When the former director of public prosecutions Keir Starmer introduced new guidelines to the prosecution of sexual offences, he made much of an assertion that “the pendulum” had swung too far in favour of the accused.
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As a result, the DPP introduced a new code which did not mean that every case would be prosecuted but raised a presumption that prosecution would generally be the norm with unsubstantiated allegations much more likely to be supported by the Crown.
There were those of us who warned against this (HERE) and the fact that the pendulum hadn’t swung too far at all – and that there remained a strong danger of false allegations being prosecuted and wrecking the lives of innocent men and women .
This week once again this has been brought home with the acquittal of William Roache of all the allegations he faced going back many decades and this followed quickly on the heels of the same result in the trial of Michael Le Vell.
With the prosecution in tatters, the CPS was left to issue a short rebuttal of any impropriety in their decision to prosecute – suggesting that the decision to charge was no different in this case to any other one.
That is, of course, a nonsense and whilst the ultimate test to prosecute must be the same for every individual, prosecuting celebrities bring its own careful considerations based often on the heightened profile a star such as Roache can have in the minds of the public. In such cases, it is incumbent on the Crown to be absolutely sure of the integrity of the allegations being made and it does this by testing them fully before charging.
This is exactly why the new guidelines from the former DPP do a disservice to the fair and robust investigation of these cases because in shifting the presumption too far in favour of those making allegations it leads to short cuts in the investigation.
We are already seeing criticism, for example, of Operation Pallial in the North Wales Care Home Investigations and its return to trawling and other actions (raised as serious concerns before the Home Affairs Select Committee in 2002). The same committee that described historical care home cases as a potential new genre of miscarriage.
And what of the Roache case?
From the reports that are available, it is already clear that some of the significant features that are evident in many of the cases in this area were repeated once again. So, for example, the report that one of the complainants had beeen warned of Roache by actor Johnny Briggs at a time when he was not even on the Coronation Street Show is very familiar territory. For example, in the case of one a historic care home case quashed during the last moral panic (Sheikh ), a complainant made allegations when it was likely Anver Sheikh was not actually at the school and said the abuse happened following an incident with a school boy who couldn’t have been at the school at the same time. In Joynson, another care home case, a carer with an unblemished career of over 40 years was accused of an allegation when he could not have been present.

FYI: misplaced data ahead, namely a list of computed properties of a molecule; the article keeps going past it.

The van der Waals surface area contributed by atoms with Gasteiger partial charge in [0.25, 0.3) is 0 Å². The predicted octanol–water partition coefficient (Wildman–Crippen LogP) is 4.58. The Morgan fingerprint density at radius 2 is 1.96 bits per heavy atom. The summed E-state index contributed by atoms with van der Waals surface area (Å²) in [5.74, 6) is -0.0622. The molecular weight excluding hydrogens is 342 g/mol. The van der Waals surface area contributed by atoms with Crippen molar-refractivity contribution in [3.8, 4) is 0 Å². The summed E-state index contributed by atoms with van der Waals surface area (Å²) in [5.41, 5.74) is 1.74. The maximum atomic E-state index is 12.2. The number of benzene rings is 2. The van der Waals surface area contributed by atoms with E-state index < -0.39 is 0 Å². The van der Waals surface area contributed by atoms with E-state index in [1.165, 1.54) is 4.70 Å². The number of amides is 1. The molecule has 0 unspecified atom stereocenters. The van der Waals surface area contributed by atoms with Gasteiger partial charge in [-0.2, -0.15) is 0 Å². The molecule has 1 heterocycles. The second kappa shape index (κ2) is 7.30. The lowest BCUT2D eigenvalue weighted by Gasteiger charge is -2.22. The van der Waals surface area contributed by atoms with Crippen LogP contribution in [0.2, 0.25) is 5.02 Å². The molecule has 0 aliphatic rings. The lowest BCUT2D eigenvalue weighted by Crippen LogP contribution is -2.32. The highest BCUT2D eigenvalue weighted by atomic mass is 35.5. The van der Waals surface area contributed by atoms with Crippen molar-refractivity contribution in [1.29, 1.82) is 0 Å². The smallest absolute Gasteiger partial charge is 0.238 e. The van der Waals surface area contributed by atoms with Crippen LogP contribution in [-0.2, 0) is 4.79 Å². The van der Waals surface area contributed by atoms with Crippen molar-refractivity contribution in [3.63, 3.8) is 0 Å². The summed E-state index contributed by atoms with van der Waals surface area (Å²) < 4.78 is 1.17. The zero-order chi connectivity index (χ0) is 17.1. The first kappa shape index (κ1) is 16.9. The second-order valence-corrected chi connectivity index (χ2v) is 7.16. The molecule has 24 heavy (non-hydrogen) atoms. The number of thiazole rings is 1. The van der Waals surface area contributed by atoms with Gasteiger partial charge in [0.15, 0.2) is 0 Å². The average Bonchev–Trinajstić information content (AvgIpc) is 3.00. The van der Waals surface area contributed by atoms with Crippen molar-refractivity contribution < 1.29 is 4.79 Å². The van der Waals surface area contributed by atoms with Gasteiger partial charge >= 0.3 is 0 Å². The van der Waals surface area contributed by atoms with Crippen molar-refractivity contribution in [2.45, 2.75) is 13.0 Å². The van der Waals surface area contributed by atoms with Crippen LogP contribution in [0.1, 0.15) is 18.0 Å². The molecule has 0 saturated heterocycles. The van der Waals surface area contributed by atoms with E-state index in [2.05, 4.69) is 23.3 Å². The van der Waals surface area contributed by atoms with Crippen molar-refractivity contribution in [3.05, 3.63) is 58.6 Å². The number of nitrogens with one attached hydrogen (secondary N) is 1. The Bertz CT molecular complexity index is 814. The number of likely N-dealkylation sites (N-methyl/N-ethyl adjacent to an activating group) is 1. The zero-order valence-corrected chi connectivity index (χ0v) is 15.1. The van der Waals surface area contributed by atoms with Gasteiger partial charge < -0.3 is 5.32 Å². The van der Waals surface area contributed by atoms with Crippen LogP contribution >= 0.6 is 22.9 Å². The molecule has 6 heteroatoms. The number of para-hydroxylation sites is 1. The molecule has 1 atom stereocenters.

These are common features for all cases and serious questions have to be asked on what possible basis the Crown is still willing to proceed when allegations made are built upon such dodgy foundations.
There have been suggestions that this is a ‘celebrity witch hunt’. What we must not do is prejudice or prejudge any live or forthcoming cases – whether it was a witch hunt will only become clear in time once the current spate of prosecutions is concluded.
The evidence generally is that moral panic does lead to witch hunt. Back in the 1990s when the last moral panic centered on care homes, this led in turn to a massive explosion in prosecutions. The current moral panic has been instigated by a deceased celebrity and it should surprise none therefore that a whole host of celebrities have been targeted by those who push this agenda.
The problem with all of this is that we answer the issue of historical abuse by promulgating each panic and witch hunt by a traditional route: media overkill, prosecution and then miscarriage. There must come a time when we grasp hold of the issue and realise we need to break out of this vicious circle and that there is a bigger answer needed.
The time has come for a full and fair inquiry into how we handle historical allegations in a way which better identifies true allegations and genuine abusers. Cases like William Roache will demonstrate the dangers of not doing so and how those wrongly convicted can have their lives devastated.
To continue with the status quo is no longer an option. As William Roache said: “There are no winners.”